After the war they again suffered the frustration of lacking outlets for their products, and Francis Showering, by then managing director, turned to Perry as a potential for breaking into the brewer-dominated licensed trade. Sparkling Champagne Perry in baby bottles became the brand Babycham, and in due course became the drinks industry’s marketing success of the century.
First, however, it had to be established as a quality product and Showering excelled in the meticulous supervision of the production process to give an attractive sparkling drink well packaged and with a long shelf-life. Marketing and customer service received his equally uncompromising attention, with the result that, after extensive testing in local markets, Babycham was launched nationally in the early 1950s and became a cult drink for women in pubs and clubs. With the sprightly little Bambi deer symbol, Babycham glasses and cocktail cherry, this was exactly the drink that millions of women were waiting for. The simple slogan “I’d love a Babycham” said it all, and they loved it enough to consume over 4 billion bottles in the next 30 years.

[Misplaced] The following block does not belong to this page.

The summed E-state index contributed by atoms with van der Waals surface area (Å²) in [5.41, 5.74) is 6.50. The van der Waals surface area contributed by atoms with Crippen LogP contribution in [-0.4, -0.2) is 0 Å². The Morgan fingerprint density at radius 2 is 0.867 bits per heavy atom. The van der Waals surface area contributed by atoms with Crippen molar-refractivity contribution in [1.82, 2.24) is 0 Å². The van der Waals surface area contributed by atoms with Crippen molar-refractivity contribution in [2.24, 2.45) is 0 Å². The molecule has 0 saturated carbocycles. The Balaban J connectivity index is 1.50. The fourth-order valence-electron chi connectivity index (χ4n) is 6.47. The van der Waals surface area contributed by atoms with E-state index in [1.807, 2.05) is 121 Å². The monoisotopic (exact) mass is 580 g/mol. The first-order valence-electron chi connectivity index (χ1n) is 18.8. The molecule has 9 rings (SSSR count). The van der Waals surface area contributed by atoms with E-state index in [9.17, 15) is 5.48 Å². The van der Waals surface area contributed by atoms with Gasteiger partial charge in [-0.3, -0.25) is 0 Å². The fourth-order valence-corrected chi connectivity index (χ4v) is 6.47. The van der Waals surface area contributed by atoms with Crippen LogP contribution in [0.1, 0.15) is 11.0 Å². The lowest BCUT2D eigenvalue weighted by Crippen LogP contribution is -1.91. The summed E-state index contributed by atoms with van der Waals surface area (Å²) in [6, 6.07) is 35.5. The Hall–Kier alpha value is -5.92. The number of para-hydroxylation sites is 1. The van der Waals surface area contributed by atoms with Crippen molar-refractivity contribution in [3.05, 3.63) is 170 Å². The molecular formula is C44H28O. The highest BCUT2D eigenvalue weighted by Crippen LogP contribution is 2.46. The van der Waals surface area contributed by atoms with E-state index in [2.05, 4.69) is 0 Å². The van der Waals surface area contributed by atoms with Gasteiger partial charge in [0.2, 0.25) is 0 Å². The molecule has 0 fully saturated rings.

The Showerings offered shares to the public in 1959. The issue was over- subscribed. Not only did it increase the wealth of the family but the creation of a public company gave Francis Showering and his brothers the means of acquiring other companies in the drinks industry. William Gaymer, Vine Products, Whiteways, and Britvic fruit juices were among those acquisitions, and the largest came in 1966 with the takeover, after a considerable battle, of Harvey’s of Bristol which brought with it world-wide interests in wines and spirits.